As an architect, when did you last hear your client say, “Money is no object?”  This happens … almost never!  More likely what you hear is “I want high quality for low cost.”  The challenge of the architect is to provide your client with high quality at a reasonable and appropriate price.  A large part of finding that balance is determining the values, goals and long-term perspective of your client.

If a building owner wants a metal roof, it’s likely they already have a reason why.  Perhaps their existing roof didn’t provide the service life they expected it to, or it was damaged disproportionately.  Or the building owner understands that a metal roof can last a really long time.  Or they like the look of a metal panel or metal shingle roof, with all the colors and shapes available.  As an architect, it is important to determine your client’s mindset.  In the end, the question comes down to, “How long will you own this building (or home)?”  And, although less common, a building owner may just want to build a high-end, long-lasting building no matter their desired length of ownership.

The large part of the cost of a metal roof, similar to other roof types, is the labor to remove the existing roof and install the new one.   Upgrading from a 24-gauge metal to 22-gauge metal is a minimal increase in material costs that is easily justifiable for the long term.  Metal thickness, coating type and thickness, and penetration and edge details are the areas where upgrades and enhancements occur.

Argue against value engineering.  Roofs certainly can be out of sight, out of mind to most owners, but building owners who are considering metal roof systems understand the concept of life-cycle analysis, whether they know it or not.  Overtly reinforce their long-term outlook to help ensure that high-end penetration details and edge details are designed and installed.  Look to the industry standards—SMACNA, NRCA—for details that will last the life of the metal panels.  Realize that metal panels don’t leak; joinery and flashings are the potential leak locations.  Upgrade the details to be of the highest quality.

Understanding the mindset of your client is critical to determining the level of design.  This is definitely a cost issue.  The “university” client thinks long term; the “developer” client thinks short term.  However, there is much middle ground that requires inquisitive discussion with an owner to determine his/her goals.  Ask the questions, and design a metal roof based on your client’s mindset.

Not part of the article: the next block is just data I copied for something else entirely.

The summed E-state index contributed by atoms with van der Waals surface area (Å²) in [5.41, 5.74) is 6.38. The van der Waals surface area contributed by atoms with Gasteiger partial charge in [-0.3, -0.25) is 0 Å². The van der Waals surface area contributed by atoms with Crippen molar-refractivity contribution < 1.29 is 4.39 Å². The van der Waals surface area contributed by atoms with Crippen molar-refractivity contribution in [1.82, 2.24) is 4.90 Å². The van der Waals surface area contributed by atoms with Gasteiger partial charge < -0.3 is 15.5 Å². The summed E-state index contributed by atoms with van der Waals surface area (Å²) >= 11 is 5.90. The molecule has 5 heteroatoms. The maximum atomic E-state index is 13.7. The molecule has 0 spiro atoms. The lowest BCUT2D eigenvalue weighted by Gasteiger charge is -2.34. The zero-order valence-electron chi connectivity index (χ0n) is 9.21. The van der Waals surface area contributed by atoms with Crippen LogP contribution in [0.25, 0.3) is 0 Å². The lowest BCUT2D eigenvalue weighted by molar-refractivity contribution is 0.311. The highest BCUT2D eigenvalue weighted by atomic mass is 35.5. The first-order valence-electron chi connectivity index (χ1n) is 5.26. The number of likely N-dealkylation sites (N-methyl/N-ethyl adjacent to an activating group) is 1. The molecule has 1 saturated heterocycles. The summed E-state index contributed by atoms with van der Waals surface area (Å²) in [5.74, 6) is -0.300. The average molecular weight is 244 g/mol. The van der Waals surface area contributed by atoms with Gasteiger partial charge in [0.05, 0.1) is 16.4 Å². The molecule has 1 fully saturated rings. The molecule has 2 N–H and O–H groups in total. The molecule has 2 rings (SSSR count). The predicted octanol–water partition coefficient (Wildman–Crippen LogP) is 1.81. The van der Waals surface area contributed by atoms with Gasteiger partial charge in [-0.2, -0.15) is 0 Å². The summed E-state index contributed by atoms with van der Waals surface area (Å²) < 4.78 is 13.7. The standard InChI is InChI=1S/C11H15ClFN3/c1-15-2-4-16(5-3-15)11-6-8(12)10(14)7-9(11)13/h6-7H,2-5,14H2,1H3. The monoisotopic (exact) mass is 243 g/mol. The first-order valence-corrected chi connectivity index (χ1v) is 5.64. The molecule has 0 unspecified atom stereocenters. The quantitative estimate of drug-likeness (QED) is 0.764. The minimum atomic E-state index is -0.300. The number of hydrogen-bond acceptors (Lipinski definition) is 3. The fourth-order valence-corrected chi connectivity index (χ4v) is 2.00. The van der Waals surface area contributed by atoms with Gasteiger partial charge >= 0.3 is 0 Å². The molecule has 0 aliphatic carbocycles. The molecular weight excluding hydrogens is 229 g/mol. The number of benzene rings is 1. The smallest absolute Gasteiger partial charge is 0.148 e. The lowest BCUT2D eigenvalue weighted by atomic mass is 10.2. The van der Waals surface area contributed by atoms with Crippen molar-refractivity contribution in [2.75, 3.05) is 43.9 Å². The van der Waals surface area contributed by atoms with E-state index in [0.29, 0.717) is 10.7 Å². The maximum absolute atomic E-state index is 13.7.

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Demand for roofing: Something to be happy about


With the economic troubles of Greece and now China filling our news feeds, it’s nice to come across good news.  And let’s face it—over the last several years, particularly since 2009, there hasn’t been a whole lot of good news for roofers or the construction industry overall.

Roofing demand fell between 2009 and 2014 as nonresidential building construction spending and residential reroofing activity declined due to the recession, according to an article recently published on But this same article says U.S. demand for roofing is projected to rise 3.9 percent annually to 252 million squares in 2019, valued at $21.4 billion, according to a new Freedonia Group study.

In particular, metal roofing will see above-average demand gains through 2019. The article goes on to say metal roofing demand will be helped by its durability and ability to support solar panels used to generate electricity.  Building Products also sites metal roofing systems provide additional insulation as a boost to energy savings.

New building construction activity is expected to account for increased demand for roofing through 2019. New non-residential demand will come in the areas of office and commercial construction. Demand in the institutional and industrial segments will also increase as more schools, hospitals and manufacturing sites are built, correlating to an increased demand for such low slope products as metal roofing.

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Rooftop solar energy

Solar panels on metal roof

The “Sustainability begets resilience” blog ended with a nod to rooftop energy production. So, how will you respond when, not if, a building owner asks you about rooftop solar energy? An appropriate and accurate answer is, “The combination of a metal roof and solar energy is a recipe for a long-term, high-performance roof system,” or something like that. The fact is a metal panel roof is an ideal substrate for a solar energy system.